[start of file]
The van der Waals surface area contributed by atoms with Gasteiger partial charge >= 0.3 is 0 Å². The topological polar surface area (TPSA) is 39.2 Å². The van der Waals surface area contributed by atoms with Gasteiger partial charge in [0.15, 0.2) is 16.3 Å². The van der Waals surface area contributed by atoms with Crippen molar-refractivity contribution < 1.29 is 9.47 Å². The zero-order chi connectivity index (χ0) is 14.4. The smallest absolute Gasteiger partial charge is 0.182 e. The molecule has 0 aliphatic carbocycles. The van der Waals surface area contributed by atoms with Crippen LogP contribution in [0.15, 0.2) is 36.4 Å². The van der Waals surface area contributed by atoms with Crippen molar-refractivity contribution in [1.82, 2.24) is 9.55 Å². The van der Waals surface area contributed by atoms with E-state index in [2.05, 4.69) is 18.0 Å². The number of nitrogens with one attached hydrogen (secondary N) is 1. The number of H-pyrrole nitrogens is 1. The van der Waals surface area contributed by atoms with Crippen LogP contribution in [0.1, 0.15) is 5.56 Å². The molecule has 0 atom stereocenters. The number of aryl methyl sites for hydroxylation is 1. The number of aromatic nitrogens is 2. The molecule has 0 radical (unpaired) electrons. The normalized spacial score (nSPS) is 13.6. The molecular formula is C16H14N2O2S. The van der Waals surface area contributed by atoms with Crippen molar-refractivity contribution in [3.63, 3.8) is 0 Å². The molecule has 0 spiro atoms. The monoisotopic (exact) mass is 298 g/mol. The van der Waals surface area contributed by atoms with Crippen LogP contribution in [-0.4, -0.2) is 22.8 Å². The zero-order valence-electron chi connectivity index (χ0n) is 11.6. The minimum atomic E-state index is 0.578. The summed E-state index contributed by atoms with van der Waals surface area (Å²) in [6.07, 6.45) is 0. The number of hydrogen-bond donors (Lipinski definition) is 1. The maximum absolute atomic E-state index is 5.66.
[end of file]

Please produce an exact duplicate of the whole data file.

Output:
The van der Waals surface area contributed by atoms with Gasteiger partial charge >= 0.3 is 0 Å². The topological polar surface area (TPSA) is 39.2 Å². The van der Waals surface area contributed by atoms with Gasteiger partial charge in [0.15, 0.2) is 16.3 Å². The van der Waals surface area contributed by atoms with Crippen molar-refractivity contribution < 1.29 is 9.47 Å². The zero-order chi connectivity index (χ0) is 14.4. The smallest absolute Gasteiger partial charge is 0.182 e. The molecule has 0 aliphatic carbocycles. The van der Waals surface area contributed by atoms with Crippen LogP contribution in [0.15, 0.2) is 36.4 Å². The van der Waals surface area contributed by atoms with Crippen molar-refractivity contribution in [1.82, 2.24) is 9.55 Å². The van der Waals surface area contributed by atoms with E-state index in [2.05, 4.69) is 18.0 Å². The number of nitrogens with one attached hydrogen (secondary N) is 1. The number of H-pyrrole nitrogens is 1. The van der Waals surface area contributed by atoms with Crippen LogP contribution in [0.1, 0.15) is 5.56 Å². The molecule has 0 atom stereocenters. The number of aryl methyl sites for hydroxylation is 1. The number of aromatic nitrogens is 2. The molecule has 0 radical (unpaired) electrons. The normalized spacial score (nSPS) is 13.6. The molecular formula is C16H14N2O2S. The van der Waals surface area contributed by atoms with Crippen molar-refractivity contribution in [3.63, 3.8) is 0 Å². The molecule has 0 spiro atoms. The monoisotopic (exact) mass is 298 g/mol. The van der Waals surface area contributed by atoms with Crippen LogP contribution in [-0.4, -0.2) is 22.8 Å². The zero-order valence-electron chi connectivity index (χ0n) is 11.6. The minimum atomic E-state index is 0.578. The summed E-state index contributed by atoms with van der Waals surface area (Å²) in [6.07, 6.45) is 0. The number of hydrogen-bond donors (Lipinski definition) is 1. The maximum absolute atomic E-state index is 5.66.